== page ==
How to: Measure up for a New Kitchen
Good kitchen renovations begin and end with good measurements. It’s not hard to measure accurately; after all, it’s one of the first things a novice carpenter learns. However, there are a few tricks that make it easier. This article will tell you how to measure your kitchen like a professional.
- Step 1: Measure the overall dimensions of your kitchen. Using graph paper, draw a kitchen diagram, being sure to include all doors and windows in their proper positions. Note on your diagram the length of each wall. If you’re replacing your cabinetry or any furniture, don’t include it in your measurements, but do include any that you’re keeping. Make sure you indicate the location of your sink, induction hobs, and any plumbing lines.
- Step 2: Measure and label your windows and doors. Begin at the top left of your diagram and measure to your first opening or wall. Continue around the room in a clockwise fashion until they’ve all been diagrammed. Now, label all the windows and doors #1, #2, #3, again in a clockwise fashion. Don’t forget to measure from the floor to each window bottom and to measure the height of each window.
- Step 3: Measure and identify unmovable objects. Draw a box and label on your diagram for each item such as a vent, pipe or radiator that you either can’t or don’t want to move. Measure each item, and record its depth, height and width. If the blockage reaches the ceiling, you can omit the height data, and if it doesn’t touch the floor, measure from the floor to the blockage’s bottom.
- Step 4: Measure your ceiling’s height and write it in the centre of your diagram. For those with older homes, it’s wise to take a ceiling measurement in a few different spots. Even within the same room, ceiling heights can vary by as much as a few inches from one spot to another.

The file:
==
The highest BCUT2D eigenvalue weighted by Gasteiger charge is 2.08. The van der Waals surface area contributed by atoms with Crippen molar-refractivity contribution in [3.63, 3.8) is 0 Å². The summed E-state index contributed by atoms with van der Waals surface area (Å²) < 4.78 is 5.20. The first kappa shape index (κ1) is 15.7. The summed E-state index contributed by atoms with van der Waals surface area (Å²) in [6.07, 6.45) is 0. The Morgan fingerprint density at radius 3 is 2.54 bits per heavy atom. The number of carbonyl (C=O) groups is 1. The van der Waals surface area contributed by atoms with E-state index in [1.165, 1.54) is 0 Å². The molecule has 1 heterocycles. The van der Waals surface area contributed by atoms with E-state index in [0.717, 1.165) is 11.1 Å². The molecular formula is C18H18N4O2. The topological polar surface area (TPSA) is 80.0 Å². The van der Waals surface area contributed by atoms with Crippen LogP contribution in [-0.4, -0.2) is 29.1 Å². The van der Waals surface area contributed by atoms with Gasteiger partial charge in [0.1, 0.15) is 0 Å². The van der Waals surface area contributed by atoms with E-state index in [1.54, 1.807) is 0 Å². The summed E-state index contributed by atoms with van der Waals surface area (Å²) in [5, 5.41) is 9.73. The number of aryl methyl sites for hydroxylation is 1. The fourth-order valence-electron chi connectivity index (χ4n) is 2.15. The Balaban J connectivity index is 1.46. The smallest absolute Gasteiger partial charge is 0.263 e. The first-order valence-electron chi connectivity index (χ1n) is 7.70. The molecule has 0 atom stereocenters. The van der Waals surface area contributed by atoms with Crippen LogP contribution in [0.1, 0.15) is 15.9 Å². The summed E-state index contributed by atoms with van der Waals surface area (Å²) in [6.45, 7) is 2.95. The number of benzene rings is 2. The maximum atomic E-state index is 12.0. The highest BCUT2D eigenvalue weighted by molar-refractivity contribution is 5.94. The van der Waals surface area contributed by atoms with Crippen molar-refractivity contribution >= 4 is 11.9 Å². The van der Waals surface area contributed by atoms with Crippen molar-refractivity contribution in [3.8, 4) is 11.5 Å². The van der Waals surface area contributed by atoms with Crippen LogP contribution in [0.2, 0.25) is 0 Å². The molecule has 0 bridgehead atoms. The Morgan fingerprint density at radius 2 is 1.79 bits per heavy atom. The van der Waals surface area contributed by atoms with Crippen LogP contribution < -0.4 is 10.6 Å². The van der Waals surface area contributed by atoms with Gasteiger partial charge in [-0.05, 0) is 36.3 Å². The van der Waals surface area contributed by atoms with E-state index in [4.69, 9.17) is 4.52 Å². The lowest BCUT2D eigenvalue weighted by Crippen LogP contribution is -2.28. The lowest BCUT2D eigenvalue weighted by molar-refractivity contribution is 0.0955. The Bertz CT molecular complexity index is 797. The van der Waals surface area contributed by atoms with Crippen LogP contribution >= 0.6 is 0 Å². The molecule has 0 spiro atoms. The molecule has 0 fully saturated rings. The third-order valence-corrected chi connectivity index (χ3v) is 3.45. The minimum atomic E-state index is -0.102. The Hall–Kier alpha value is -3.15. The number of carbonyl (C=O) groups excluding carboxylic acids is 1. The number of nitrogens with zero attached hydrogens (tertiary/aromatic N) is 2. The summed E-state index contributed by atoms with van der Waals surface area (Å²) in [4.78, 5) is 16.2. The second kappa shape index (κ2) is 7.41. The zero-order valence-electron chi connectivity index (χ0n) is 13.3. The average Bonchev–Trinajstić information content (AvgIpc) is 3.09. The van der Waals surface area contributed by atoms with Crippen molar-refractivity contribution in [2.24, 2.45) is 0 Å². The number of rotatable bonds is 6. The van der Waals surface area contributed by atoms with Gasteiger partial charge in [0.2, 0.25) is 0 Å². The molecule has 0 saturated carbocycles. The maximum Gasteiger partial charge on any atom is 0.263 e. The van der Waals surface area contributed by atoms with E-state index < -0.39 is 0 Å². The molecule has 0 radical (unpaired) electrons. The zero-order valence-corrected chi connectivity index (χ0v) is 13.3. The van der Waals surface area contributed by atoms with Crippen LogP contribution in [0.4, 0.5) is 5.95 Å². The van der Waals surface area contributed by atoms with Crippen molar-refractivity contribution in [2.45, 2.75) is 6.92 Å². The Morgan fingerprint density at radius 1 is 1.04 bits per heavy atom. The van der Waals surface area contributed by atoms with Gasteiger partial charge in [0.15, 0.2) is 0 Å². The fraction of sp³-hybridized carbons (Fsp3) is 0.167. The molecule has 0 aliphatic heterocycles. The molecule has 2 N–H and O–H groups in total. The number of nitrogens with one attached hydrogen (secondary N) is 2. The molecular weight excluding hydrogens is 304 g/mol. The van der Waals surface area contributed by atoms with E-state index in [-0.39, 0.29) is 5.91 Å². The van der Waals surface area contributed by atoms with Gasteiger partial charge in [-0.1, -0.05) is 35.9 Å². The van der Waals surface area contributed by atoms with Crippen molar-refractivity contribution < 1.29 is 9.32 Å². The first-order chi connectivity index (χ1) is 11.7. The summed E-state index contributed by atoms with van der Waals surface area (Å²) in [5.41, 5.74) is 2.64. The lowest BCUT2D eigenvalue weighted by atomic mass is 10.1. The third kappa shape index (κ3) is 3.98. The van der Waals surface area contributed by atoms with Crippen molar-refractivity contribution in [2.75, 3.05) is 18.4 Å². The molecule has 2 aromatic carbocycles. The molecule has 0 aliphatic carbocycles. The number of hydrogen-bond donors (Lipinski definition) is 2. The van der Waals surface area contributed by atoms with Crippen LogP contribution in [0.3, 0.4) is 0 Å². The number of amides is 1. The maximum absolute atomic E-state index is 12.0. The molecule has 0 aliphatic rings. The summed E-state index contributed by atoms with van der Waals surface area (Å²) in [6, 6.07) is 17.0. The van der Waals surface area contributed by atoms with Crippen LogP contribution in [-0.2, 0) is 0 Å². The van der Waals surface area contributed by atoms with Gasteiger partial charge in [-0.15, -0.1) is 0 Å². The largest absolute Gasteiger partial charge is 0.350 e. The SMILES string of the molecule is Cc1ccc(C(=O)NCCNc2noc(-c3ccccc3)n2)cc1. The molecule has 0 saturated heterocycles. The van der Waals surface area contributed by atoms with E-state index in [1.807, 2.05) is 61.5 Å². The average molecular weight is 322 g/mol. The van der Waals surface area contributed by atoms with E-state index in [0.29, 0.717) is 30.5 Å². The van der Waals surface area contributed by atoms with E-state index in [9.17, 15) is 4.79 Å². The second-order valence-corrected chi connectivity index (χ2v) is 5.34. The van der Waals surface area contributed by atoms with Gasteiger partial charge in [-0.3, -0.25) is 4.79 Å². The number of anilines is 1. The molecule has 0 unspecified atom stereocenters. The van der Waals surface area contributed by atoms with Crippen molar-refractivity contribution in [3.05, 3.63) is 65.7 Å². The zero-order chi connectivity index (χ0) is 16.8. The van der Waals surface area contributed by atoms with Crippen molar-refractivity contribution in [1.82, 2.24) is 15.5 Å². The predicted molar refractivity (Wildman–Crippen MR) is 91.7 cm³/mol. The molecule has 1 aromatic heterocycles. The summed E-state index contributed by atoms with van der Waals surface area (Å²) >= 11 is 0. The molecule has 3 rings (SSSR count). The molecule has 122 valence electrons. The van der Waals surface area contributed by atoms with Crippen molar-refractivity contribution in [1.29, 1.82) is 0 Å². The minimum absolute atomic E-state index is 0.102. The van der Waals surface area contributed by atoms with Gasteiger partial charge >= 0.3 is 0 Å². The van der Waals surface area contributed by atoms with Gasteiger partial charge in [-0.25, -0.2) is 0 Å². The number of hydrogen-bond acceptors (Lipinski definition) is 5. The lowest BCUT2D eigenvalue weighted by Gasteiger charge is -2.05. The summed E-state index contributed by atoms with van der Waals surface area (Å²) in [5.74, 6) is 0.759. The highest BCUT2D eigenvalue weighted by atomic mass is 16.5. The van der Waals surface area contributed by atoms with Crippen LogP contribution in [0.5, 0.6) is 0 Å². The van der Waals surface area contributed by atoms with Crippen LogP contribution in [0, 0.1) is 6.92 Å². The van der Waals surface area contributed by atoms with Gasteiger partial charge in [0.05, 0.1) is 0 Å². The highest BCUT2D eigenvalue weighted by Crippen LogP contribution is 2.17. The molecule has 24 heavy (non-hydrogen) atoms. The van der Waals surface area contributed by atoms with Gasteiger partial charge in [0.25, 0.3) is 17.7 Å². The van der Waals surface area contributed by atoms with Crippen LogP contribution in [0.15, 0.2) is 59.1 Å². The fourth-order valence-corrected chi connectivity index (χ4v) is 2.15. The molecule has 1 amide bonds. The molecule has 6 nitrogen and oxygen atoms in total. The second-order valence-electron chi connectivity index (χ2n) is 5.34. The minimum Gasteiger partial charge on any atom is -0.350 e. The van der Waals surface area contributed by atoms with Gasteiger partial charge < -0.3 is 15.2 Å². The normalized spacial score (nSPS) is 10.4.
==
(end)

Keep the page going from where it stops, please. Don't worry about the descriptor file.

- Step 5: You should also take corner measurements, as your cabinets will have to fit into these spaces. For corner measurements, you aren’t measuring length, but the angle where the walls meet. If you have cabinets that touch corners, you may not be able to take corner measurements, but they should be taken wherever possible. Get a framing square and put it in the corner, noting whether it’s exactly 90 degrees or not.
- Step 6: Check your measurements and check them again. If you have a rectangular kitchen, add up the parallel walls’ measurements and make sure they match (and if they don’t match exactly, that they’re close together).
Kitchen remodelling usually comes with upgraded appliances such as zip taps, so you should note where you want those to go. If you’ve chosen appliances, measure them in-store and add those measurements to your diagram. If you haven’t selected any appliances, measure the places where your current ones are located and include those measurements. Renovating your kitchen doesn’t have to be hard, but it can be if you start off incorrectly. Taking accurate measurements can help you choose the right cabinets and appliances, and it will mean a kitchen that satisfies your needs comfortably.